The book starts with the DARPA race, narrates the events, and stories of people who are shaping this story. GM, and Google play a very important role in the story. The book shines in presenting, well researching personal accounts from various actors like Red Whitaker, Chris Urmson, Sebastian Thrun, Larry Page, Antony Levandowski, Travis Kalanick, as well as many people from the top management in established car companies. It was good to get a first hand account on how people running established businesses think, and make decisions. It also shares the grit, and adventures of engineers who work to push the envelop of the possibilities. The book indirectly highlights the value/policy stances taken by companies such as Waymo, Tesla, and Uber pursuing self driving technology after giving the backround on the limitations of the technology, which were known to everyone developing it. It should be noted that as of 2019, Tesla and Uber have both been responsible for loss of lives with their pursuit of this adventure, and both have escaped consequences for their mistakes.

With all the events, book lays the solid ground for what is to come and expected in the next few years or decades for Autonomy. I will count this book as one of the good business books that I have read in recent years.

Science and Opinions

Most of us were attracted towards maths, science and programming because there was certain level of rigor, factual information that can be verified by repeating the experiment, equality based on understanding of these facts, and desire to elevate ourselves to the equal position of someone who had a better understanding of the facts that can obtained by ourselves repeating the experiment, understanding the concepts and thereby understanding the greater sum.

Soon, as adults, we run into the opinion territory. What is considered an opinion vs fact is a topic in itself. However, let us assume that opinion is different from mathematical fact.

When we run into opinion territory, the way the world works is, if a person has power over another, the person exercises that power. We often find this irrational, argue in the opinion territory and try to find out if facts can be established so that equality order can be restored.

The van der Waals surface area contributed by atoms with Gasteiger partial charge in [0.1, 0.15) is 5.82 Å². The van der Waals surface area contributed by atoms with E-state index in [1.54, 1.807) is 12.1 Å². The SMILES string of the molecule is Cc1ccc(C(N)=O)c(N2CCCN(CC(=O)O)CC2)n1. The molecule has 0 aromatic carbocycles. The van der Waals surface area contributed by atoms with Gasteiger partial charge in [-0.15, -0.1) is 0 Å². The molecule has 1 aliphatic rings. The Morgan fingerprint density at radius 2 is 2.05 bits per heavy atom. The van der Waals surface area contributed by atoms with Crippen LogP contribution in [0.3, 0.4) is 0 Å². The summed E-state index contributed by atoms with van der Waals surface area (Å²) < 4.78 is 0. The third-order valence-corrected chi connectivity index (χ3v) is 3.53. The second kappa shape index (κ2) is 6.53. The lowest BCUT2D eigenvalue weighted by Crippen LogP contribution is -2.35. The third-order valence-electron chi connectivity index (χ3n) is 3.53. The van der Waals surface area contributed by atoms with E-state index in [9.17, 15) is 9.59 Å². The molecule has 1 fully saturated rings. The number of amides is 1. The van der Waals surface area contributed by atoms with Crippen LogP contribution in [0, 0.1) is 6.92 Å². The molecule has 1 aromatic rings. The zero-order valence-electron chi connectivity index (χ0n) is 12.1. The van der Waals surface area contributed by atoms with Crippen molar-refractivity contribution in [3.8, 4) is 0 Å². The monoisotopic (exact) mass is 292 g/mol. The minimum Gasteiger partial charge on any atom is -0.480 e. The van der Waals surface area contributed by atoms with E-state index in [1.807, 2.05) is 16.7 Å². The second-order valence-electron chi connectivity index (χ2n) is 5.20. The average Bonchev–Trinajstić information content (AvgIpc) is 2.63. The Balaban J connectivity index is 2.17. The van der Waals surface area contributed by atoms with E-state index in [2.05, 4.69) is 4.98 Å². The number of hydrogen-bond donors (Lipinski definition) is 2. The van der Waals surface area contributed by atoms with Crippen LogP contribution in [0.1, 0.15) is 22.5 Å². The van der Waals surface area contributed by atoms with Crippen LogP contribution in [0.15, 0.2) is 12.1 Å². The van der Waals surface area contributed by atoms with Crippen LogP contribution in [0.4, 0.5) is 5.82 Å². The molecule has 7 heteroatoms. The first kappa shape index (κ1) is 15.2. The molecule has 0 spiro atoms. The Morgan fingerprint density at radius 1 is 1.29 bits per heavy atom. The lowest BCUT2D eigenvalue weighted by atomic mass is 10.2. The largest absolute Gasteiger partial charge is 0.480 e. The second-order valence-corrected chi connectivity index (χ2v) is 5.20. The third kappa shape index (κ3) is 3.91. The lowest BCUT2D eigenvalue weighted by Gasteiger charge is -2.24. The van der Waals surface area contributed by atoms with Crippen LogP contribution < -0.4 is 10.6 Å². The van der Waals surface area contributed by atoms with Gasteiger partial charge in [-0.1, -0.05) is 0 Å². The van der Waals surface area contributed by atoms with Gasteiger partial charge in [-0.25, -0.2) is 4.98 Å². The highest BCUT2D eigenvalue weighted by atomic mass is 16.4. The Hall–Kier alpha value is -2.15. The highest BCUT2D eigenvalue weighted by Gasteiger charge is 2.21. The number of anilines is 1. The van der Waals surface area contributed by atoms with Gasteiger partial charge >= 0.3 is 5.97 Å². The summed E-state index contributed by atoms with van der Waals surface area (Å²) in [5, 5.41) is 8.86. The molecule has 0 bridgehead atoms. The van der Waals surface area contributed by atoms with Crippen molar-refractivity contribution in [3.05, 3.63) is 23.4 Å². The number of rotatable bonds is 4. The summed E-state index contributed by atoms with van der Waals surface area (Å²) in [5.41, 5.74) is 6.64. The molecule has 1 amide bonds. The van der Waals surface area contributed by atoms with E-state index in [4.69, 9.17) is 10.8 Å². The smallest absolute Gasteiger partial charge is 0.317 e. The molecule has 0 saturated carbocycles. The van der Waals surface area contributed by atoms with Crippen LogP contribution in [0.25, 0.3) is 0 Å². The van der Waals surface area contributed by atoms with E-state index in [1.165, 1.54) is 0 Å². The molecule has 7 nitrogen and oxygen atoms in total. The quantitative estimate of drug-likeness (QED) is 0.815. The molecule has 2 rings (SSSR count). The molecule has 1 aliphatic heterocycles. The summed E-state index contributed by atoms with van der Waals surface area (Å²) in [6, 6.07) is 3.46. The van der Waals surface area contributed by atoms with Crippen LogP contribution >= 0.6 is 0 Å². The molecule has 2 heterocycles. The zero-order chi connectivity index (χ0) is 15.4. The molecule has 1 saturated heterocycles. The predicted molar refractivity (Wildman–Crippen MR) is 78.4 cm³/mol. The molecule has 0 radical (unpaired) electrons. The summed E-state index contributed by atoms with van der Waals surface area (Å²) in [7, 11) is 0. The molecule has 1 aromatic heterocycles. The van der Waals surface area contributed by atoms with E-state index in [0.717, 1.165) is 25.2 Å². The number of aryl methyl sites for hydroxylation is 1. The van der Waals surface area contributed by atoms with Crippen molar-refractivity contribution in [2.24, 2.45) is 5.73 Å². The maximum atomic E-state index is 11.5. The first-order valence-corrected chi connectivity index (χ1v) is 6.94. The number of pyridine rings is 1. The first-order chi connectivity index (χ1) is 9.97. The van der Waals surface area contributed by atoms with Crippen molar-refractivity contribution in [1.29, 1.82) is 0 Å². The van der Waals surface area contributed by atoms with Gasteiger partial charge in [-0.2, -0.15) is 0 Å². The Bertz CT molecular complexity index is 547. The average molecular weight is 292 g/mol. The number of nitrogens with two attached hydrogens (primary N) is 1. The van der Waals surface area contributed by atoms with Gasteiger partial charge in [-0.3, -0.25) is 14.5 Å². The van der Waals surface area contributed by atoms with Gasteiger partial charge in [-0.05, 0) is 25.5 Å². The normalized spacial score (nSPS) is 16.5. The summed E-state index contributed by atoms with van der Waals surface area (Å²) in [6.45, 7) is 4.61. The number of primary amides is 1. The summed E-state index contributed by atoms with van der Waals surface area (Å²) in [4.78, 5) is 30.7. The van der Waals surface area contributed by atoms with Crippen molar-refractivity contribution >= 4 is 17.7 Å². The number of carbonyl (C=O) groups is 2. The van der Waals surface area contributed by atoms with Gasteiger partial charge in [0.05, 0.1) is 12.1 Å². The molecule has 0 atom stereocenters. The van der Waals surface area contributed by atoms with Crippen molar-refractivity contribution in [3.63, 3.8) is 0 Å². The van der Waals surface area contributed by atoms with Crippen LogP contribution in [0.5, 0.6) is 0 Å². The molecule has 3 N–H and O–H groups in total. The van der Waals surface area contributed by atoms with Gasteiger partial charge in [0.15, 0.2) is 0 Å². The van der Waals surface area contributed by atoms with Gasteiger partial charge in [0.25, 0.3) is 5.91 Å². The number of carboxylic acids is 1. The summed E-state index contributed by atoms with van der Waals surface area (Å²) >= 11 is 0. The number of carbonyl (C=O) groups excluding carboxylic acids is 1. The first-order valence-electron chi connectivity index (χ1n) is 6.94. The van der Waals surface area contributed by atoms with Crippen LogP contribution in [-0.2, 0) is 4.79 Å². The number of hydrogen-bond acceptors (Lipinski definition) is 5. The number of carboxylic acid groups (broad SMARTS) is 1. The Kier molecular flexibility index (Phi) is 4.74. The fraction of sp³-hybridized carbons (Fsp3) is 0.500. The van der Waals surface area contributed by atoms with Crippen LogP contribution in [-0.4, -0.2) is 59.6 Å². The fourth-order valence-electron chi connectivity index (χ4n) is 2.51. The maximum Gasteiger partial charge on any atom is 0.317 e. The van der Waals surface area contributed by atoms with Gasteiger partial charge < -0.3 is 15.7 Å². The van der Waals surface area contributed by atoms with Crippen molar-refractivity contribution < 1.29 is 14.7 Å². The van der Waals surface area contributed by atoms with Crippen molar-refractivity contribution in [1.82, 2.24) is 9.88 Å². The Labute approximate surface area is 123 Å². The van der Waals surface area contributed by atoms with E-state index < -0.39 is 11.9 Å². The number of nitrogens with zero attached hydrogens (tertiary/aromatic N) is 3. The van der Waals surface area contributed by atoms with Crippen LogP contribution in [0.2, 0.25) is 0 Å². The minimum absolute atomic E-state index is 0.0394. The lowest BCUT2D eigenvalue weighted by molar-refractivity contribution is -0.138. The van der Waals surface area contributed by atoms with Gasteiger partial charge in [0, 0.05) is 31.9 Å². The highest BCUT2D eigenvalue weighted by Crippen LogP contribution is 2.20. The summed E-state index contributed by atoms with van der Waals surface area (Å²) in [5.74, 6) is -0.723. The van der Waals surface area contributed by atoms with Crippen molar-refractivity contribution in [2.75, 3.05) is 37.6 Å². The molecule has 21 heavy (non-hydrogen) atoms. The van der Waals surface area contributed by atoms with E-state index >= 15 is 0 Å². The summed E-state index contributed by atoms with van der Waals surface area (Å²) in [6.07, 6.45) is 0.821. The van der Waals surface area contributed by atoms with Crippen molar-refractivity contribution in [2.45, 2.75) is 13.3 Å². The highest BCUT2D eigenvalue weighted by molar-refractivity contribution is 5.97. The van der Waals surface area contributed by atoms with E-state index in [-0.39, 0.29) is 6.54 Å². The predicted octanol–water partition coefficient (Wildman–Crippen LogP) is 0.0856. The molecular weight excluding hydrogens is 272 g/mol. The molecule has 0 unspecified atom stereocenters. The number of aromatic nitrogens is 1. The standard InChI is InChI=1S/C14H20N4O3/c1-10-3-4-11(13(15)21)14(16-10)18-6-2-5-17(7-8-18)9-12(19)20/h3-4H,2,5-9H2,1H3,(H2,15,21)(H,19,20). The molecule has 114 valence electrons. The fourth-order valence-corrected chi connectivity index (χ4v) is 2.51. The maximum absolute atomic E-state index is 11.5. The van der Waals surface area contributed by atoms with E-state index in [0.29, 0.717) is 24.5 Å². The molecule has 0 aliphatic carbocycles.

Some scientist identify the opinion territory from science and choose to devote more of their energies to science, aligned with what brought them to this interest in the first place.

What is the proof that total number of subsets of a set is 2^n?

I have known "by heart" that total number of the subsets of a set of n number is \(2^n\) I was struggling to find an intuitive explanation, and two answers helped me to understand it.

For each element, you have two choices: either you put it in your subset, or you don't; and these choices are all independent.


Bruno Joyal (, What is the proof that the total number of subsets of a set is $2^n$?, URL (version: 2013-10-31):

Another was this table that represented the sets as binary, to denote 0 as an absence of the element and 1 as presence of the element.

That can help us understand that the total number of subsets of set of n is \(2^n\)

2018 in Books

In 2018, I read 19 books that I have kept track via GoodReads. The app shares fancy page that gives interesting details about my reading in 2018. Here is my Year In Books page.

These were some notable books that I had read.

  • Lauren Ipsum - A Story about Computer Science and Other Improbable Things by Carlos Bueno
  • Apache Mesos Essentials by Darmesh Kakadia
  • Beyond the Door by Philip K Dick
  • Manga Guide to Linear Algebra by Shin Takahashi
  • Guns, Germs and Steel by Jared Diamond
  • Chaos: Making of a new science by James Gleick
  • Yummy Sourashtra Recipe Book by my parents
  • Astrophysics for people in a hurry by Neil deGrasse Tyson
  • The Mysterious affairs at Styles by Agatha Christie
  • The Hackers Diet by John Walker
  • Code: The Hidden Language of Computer Hardware and Software by Charles Petzold